top of page

Improving Medical Emergency Health Outcomes in Ethiopia's North Shoa Zone

The first training session of Canadian Physicians Aid and Relief’s (CPAR) “Improving Medical Emergency Health Outcomes through Health System Strengthening (IMEHO-HSS)” project has been completed. A total of 19 health professionals who are serving in the North Shoa Zone Health Office (NSZHO) participated.

The IMEHO-HSS project supports the Ethiopian Ministry of Health (MOH), which has recently begun rolling out training of Comprehensive Emergency Health Care Services at the health centre level in order to meet the standards of care as laid out in the Ethiopian Hospital Transformation Guidelines, 2016.

This Basic Emergency Care training is organized by CPAR in collaboration with Ethiopian MOH, Oromia Regional Health Bureau, NSZHO, and Selale University. This course was designed for frontline health care providers who manage acute life-threatening conditions with limited resources in order to provide them with the knowledge and clinical skills needed to respond appropriately to emergency cases/situations. It was designed to provide a systematic initial approach to managing acute, potentially life-threatening conditions even before a diagnosis is known.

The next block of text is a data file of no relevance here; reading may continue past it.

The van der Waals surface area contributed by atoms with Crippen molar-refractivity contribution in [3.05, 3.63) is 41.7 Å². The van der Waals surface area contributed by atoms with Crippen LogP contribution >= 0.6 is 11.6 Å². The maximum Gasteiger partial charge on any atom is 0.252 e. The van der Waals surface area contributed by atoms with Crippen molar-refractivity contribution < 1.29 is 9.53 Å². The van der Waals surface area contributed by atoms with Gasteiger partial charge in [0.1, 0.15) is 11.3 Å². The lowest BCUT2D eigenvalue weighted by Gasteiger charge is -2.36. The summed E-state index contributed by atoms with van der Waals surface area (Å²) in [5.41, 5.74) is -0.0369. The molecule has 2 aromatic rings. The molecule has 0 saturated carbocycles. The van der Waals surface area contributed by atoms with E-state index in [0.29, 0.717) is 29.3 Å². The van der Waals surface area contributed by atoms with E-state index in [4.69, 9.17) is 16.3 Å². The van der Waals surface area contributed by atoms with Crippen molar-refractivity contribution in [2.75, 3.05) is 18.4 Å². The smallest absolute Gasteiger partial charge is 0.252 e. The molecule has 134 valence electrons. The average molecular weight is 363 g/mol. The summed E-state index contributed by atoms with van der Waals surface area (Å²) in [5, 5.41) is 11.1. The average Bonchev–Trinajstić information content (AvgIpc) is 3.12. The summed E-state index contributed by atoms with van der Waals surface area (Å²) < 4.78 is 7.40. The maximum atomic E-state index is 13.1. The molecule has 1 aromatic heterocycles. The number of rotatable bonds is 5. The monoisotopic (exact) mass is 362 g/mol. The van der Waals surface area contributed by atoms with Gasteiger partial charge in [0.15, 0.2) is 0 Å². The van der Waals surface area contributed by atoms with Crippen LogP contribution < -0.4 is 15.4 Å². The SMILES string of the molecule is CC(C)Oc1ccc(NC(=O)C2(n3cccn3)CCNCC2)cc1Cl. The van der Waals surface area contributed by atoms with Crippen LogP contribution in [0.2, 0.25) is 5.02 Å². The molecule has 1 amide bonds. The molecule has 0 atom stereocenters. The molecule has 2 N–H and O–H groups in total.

The Disease Control Priorities Project (a joint project by the WHO, World Bank, Gates Foundation and others) estimates that nearly half of all deaths and a third of disabilities in low- and middle-income countries result from conditions that could be addressed by emergency care. 


Commenting has been turned off.
bottom of page